Summary: We find joy, not in circumstances, but in knowing and trusting in the present promises of God.
All of us desire to have joy in our lives. No matter what we call it – happiness, gladness, delight, good cheer – we would all like to experience more of it. As we are reminded on this Independence Day, the quest for joy is even enshrined in our Declaration of Independence as a God-given right: "We hold these truths to be self-evident; that all men are created equal, that they are endowed by their creator with certain inalienable rights; that among these are life, liberty, and the pursuit of happiness". But unfortunately, the realities of living in this world often bring that quest to a grinding halt. Life seems to regularly throw up roadblocks on the highway to happiness, roadblocks named "suffering" and "sorrow" and "disappointment". Occasionally, we do catch glimpses of joy –celebrating a wedding or a wedding anniversary; bringing a baby home from the hospital; receiving a long-awaited promotion. And from time to time, we find joy in little things as well, the kinds of experiences that show up in Hallmark commercials – watching a son or daughter perform in a school play; sitting by the fire on a cold winter night drinking hot chocolate; spending a quiet Saturday morning puttering in the garden; taking a walk in the woods. Hopefully, you find joy in worship as well – coming here to sing praises to God; to hear His Word, to listen to His voice; to be with other people who love the Lord and who love you as well, in their imperfect, yet genuine, way.
But for many, those brief encounters with joy seem to be the exception, rather than the rule. Instead of feeling hopeful and positive most of the time, you find yourself lapsing regularly into joylessness. Anything from extreme depression and despair, to bitterness and cynicism, to just a general feeling of malaise and discontentment, where nothing seems terribly bad or terribly good. When you’re in this place, as Marie Antoinette once said, "nothing tastes". Perhaps you sense that this isn’t the way things are supposed to be for a Christian, but you’re not sure what to do about it, or even if there’s anything you can do about it.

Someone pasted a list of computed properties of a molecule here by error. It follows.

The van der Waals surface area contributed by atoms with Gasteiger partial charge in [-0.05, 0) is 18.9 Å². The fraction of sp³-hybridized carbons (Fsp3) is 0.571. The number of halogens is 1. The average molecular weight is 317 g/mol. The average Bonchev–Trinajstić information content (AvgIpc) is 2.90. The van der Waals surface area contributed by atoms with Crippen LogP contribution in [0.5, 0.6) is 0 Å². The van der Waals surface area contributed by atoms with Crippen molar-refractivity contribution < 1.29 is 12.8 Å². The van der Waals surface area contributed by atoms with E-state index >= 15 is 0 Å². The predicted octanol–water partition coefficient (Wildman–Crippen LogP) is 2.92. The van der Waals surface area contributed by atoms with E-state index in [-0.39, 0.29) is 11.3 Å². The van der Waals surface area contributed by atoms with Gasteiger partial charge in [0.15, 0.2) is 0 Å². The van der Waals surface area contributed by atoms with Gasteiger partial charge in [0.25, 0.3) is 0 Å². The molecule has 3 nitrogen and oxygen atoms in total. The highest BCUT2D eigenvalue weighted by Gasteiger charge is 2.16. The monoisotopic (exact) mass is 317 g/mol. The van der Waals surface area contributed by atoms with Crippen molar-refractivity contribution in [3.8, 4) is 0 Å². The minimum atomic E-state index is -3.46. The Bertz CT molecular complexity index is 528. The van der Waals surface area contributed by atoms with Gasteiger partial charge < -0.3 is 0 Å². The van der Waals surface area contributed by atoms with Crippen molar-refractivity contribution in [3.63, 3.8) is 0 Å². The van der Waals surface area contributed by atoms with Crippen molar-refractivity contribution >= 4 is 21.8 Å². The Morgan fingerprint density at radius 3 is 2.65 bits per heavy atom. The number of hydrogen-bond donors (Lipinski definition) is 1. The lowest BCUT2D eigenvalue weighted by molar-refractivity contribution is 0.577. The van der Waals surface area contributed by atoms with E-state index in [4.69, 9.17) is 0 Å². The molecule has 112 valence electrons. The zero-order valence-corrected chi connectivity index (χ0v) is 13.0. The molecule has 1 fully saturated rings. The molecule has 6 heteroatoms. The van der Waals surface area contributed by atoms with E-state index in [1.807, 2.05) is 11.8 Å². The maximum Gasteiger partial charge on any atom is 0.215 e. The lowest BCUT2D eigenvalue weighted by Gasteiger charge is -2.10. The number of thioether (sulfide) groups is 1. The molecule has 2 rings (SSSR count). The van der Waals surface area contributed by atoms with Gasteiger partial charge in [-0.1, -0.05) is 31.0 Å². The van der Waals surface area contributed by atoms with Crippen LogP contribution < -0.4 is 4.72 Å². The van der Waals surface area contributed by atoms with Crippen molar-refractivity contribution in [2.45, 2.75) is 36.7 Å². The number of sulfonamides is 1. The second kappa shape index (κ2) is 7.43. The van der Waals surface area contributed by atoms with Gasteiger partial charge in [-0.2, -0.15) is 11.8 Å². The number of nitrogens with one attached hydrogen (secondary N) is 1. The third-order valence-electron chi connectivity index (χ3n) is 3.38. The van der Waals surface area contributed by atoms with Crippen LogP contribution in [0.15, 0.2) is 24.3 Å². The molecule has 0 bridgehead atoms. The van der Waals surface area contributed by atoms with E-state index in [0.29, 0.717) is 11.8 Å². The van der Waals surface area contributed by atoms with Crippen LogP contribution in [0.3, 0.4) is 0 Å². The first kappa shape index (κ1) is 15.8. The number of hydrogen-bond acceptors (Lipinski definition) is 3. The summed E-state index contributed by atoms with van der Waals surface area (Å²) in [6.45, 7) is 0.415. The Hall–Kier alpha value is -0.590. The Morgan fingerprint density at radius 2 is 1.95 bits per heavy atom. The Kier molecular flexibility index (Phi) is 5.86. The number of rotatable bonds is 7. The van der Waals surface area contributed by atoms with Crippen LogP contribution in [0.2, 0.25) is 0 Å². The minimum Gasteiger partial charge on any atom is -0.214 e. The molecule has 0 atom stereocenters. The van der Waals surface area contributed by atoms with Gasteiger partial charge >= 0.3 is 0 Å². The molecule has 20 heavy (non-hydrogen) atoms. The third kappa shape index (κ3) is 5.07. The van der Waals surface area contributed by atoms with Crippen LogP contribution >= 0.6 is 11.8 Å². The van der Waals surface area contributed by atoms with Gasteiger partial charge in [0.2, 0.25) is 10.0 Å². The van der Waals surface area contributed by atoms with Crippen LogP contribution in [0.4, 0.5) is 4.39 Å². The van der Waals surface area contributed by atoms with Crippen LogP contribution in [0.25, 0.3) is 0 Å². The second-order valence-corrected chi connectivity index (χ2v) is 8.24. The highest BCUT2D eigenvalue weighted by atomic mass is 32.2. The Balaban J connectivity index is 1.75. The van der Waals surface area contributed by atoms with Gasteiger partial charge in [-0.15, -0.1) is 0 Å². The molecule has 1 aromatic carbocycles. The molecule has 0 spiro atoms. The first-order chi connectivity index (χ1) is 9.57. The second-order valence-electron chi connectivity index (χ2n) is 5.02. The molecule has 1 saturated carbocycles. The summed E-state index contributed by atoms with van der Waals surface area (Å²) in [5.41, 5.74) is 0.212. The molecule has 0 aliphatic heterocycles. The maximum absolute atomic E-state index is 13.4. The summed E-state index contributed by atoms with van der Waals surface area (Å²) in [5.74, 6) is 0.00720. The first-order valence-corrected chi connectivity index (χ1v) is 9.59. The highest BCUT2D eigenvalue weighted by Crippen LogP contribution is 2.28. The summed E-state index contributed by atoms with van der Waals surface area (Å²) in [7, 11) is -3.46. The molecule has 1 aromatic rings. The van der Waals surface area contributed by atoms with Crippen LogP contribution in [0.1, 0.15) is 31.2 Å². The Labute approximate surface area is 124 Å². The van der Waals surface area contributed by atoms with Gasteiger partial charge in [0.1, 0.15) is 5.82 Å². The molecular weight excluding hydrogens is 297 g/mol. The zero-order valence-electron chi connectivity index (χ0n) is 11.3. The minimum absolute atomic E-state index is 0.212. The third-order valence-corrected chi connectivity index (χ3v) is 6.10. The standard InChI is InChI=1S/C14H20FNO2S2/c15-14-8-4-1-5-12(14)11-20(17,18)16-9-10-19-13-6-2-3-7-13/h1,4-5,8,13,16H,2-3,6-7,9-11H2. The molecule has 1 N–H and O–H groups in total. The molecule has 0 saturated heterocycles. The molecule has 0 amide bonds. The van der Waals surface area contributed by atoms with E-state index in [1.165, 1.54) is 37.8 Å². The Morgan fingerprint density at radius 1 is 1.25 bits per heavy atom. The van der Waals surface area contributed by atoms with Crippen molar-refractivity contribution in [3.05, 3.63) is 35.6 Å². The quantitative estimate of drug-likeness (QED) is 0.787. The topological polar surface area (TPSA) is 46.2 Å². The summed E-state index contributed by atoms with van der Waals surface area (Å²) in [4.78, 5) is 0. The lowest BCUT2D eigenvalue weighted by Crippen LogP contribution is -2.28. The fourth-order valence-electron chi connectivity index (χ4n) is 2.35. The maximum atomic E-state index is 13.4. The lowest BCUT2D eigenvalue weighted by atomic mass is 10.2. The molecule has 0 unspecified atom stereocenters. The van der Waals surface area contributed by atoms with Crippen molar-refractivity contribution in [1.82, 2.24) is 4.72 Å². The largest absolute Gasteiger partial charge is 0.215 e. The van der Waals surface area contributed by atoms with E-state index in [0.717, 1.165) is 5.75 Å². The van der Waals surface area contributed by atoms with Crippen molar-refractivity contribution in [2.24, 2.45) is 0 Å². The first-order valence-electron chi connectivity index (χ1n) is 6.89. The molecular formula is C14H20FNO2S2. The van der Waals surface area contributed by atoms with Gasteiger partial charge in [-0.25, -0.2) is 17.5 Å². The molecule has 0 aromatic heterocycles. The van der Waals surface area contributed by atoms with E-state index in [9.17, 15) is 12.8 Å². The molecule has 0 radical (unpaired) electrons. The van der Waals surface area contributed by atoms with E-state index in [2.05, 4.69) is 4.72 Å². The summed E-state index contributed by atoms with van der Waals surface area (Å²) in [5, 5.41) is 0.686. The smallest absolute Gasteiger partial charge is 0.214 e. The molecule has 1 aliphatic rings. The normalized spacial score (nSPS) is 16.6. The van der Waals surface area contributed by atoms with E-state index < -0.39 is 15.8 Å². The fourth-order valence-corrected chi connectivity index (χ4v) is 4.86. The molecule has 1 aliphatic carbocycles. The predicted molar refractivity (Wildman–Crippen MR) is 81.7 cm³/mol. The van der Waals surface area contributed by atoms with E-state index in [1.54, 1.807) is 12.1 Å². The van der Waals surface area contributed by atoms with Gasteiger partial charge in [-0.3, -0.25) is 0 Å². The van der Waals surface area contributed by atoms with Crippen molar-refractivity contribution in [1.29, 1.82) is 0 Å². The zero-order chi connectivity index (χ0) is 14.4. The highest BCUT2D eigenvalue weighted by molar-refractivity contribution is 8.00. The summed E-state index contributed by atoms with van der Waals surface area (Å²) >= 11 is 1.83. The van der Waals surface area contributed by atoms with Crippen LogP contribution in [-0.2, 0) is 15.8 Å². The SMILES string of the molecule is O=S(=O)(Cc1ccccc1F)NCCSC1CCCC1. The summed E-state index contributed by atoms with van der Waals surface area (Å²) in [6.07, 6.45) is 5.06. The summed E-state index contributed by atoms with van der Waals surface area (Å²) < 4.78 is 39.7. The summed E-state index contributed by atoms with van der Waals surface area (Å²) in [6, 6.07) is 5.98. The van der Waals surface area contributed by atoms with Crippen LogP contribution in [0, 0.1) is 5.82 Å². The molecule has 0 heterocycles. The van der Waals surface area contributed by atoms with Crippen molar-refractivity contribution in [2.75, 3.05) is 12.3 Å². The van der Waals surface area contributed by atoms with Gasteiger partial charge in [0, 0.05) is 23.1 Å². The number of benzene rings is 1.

Well, I have good news for you. You’re right. That isn’t the way God intends for his children to live. Persistent gloominess is not fitting for a Christian. Yes, all of us are visited by dark moods; all of us struggle occasionally with feelings of discouragement and despondency. But we should regard those as the exception, not the norm. Something to seek relief from; something to work through. But too many people have it exactly backwards – viewing joy as something rare and unusual, while viewing its opposite as the norm. We’re almost afraid to hope that things could be any different, afraid of being disappointed. And that’s a problem. My concern this morning is that we not settle for a sub-par Christianity, but that we seek after, and receive, all that the Lord has for us in Christ. Listen as we read these passages, and see if you don’t agree with me that God desires his people to experience joy and gladness as a way of life.